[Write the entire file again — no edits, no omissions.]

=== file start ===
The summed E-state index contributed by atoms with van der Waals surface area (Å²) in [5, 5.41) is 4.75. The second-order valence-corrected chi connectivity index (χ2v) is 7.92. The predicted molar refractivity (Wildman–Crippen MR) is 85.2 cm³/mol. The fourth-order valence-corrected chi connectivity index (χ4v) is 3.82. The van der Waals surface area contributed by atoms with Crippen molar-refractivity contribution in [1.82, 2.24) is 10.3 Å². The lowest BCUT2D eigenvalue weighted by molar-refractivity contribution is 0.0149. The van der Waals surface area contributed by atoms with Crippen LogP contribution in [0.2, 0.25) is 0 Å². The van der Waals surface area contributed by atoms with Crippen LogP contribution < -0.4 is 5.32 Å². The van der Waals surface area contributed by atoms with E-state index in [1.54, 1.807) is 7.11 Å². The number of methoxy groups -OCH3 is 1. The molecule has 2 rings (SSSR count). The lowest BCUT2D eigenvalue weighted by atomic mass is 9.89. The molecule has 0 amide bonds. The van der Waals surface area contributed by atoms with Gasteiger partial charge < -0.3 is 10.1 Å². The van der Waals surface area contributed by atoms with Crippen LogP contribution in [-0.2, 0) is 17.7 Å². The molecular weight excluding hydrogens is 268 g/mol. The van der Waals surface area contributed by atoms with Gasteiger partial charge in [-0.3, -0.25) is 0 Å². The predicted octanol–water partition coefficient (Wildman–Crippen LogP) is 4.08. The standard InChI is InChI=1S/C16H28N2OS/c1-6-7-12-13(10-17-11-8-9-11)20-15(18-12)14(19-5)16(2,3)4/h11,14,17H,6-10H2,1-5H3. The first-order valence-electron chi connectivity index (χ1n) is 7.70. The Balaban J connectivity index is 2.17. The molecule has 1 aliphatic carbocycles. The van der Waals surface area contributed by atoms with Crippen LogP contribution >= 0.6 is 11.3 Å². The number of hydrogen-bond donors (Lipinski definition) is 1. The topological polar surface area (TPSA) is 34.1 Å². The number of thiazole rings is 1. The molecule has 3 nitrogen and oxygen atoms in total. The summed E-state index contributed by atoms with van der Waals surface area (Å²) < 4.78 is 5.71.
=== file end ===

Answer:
The summed E-state index contributed by atoms with van der Waals surface area (Å²) in [5, 5.41) is 4.75. The second-order valence-corrected chi connectivity index (χ2v) is 7.92. The predicted molar refractivity (Wildman–Crippen MR) is 85.2 cm³/mol. The fourth-order valence-corrected chi connectivity index (χ4v) is 3.82. The van der Waals surface area contributed by atoms with Crippen molar-refractivity contribution in [1.82, 2.24) is 10.3 Å². The lowest BCUT2D eigenvalue weighted by molar-refractivity contribution is 0.0149. The van der Waals surface area contributed by atoms with Crippen LogP contribution in [0.2, 0.25) is 0 Å². The van der Waals surface area contributed by atoms with Crippen LogP contribution < -0.4 is 5.32 Å². The van der Waals surface area contributed by atoms with E-state index in [1.54, 1.807) is 7.11 Å². The number of methoxy groups -OCH3 is 1. The molecule has 2 rings (SSSR count). The lowest BCUT2D eigenvalue weighted by atomic mass is 9.89. The molecule has 0 amide bonds. The van der Waals surface area contributed by atoms with Gasteiger partial charge < -0.3 is 10.1 Å². The van der Waals surface area contributed by atoms with Crippen LogP contribution in [-0.2, 0) is 17.7 Å². The molecular weight excluding hydrogens is 268 g/mol. The van der Waals surface area contributed by atoms with Gasteiger partial charge in [-0.3, -0.25) is 0 Å². The predicted octanol–water partition coefficient (Wildman–Crippen LogP) is 4.08. The standard InChI is InChI=1S/C16H28N2OS/c1-6-7-12-13(10-17-11-8-9-11)20-15(18-12)14(19-5)16(2,3)4/h11,14,17H,6-10H2,1-5H3. The first-order valence-electron chi connectivity index (χ1n) is 7.70. The Balaban J connectivity index is 2.17. The molecule has 1 aliphatic carbocycles. The van der Waals surface area contributed by atoms with Crippen LogP contribution >= 0.6 is 11.3 Å². The number of hydrogen-bond donors (Lipinski definition) is 1. The topological polar surface area (TPSA) is 34.1 Å². The number of thiazole rings is 1. The molecule has 3 nitrogen and oxygen atoms in total. The summed E-state index contributed by atoms with van der Waals surface area (Å²) < 4.78 is 5.71.